Like the famous song we all did it: “My Way.”
    Of course we all may think differently according to our own life experience.
    The only important thing, it’s to be at peace with it.

  5. Hi BT,
    ” …growing intellectually and emotionally isn’t an endpoint but a continual process.” <<< Truer words.

    I used to hold my parents as beacons for how to behave as adults, and as I got older, I realized they were just making it up as they went along. They were as confused and messed up as other adults I knew, and they passed that along to my siblings and me. So … fast forward to my adulthood, and like you, I'm still trying to manage. It's constant ebbs and flows (hopefully more flowing!) and along with it, recognition that the adults who influenced me (whether positively or negatively) tried their best.

    In turn, I try my best by being kind and helpful, always remembering we are imperfect beings. 🙂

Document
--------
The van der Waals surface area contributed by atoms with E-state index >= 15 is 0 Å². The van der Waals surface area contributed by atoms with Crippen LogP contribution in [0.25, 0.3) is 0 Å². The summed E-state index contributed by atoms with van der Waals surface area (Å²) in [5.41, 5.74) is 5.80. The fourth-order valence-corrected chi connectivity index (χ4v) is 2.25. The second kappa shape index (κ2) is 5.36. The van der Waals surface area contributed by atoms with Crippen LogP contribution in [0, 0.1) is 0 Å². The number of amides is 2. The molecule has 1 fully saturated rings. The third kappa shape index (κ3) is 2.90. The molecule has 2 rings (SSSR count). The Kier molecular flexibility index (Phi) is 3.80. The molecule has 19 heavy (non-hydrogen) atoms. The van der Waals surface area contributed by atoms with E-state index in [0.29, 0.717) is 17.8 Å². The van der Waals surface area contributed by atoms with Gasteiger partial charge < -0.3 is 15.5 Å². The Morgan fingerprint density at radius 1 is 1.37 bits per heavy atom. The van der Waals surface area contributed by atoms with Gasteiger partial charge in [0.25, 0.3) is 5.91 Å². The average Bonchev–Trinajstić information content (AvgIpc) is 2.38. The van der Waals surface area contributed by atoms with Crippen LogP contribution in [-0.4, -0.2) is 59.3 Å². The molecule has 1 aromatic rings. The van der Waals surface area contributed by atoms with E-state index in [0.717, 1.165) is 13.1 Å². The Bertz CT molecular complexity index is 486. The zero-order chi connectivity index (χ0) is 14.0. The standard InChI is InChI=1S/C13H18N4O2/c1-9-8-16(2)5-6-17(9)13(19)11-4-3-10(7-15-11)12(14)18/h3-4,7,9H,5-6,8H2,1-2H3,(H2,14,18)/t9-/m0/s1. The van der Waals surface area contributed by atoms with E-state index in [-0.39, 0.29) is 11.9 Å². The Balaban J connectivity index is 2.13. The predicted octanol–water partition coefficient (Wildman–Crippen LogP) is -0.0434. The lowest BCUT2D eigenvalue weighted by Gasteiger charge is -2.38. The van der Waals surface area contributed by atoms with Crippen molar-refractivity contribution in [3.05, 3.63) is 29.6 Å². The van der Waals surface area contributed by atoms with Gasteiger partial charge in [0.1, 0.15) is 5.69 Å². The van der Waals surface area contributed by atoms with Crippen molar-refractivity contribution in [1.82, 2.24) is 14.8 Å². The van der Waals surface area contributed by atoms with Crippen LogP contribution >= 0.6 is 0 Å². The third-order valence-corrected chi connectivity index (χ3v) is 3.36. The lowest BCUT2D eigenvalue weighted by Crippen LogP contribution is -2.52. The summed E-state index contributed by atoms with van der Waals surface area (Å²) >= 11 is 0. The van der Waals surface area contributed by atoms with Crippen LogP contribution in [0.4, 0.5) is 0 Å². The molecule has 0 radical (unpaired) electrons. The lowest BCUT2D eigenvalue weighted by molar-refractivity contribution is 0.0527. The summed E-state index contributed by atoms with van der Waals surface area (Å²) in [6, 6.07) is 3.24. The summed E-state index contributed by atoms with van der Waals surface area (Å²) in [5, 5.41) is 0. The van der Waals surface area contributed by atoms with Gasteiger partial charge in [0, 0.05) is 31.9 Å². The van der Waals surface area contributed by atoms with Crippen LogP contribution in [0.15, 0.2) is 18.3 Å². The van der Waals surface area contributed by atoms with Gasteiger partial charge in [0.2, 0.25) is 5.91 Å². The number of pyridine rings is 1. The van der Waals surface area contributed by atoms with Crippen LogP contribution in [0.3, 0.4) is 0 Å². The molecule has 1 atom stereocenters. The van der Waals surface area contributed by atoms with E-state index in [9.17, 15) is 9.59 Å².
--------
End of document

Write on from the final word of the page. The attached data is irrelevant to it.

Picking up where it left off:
• Yes, indeed! I think the sooner we learn this about ourselves and our adult caretakers, the better we can adapt to the ebb and flow of life. Thanks for chatting with me about this!

  6. Thank you for the post BT. For me the life vest at the bottom of my seat has come in the form of faith. Something I never would have expected in my teens and early twenties. It has given my life meaning and purpose, for which I am grateful. I hope you too get to see your safety vest as we continue to fly along this path of adulthood!

    • Thank you for the beautiful wish. I remind myself that my greatest “safety vests” are the people around me who’ve also learned how to live amongst grief and cruelty and loss whilst working hard at maintaining their hope and faith and unconditional love.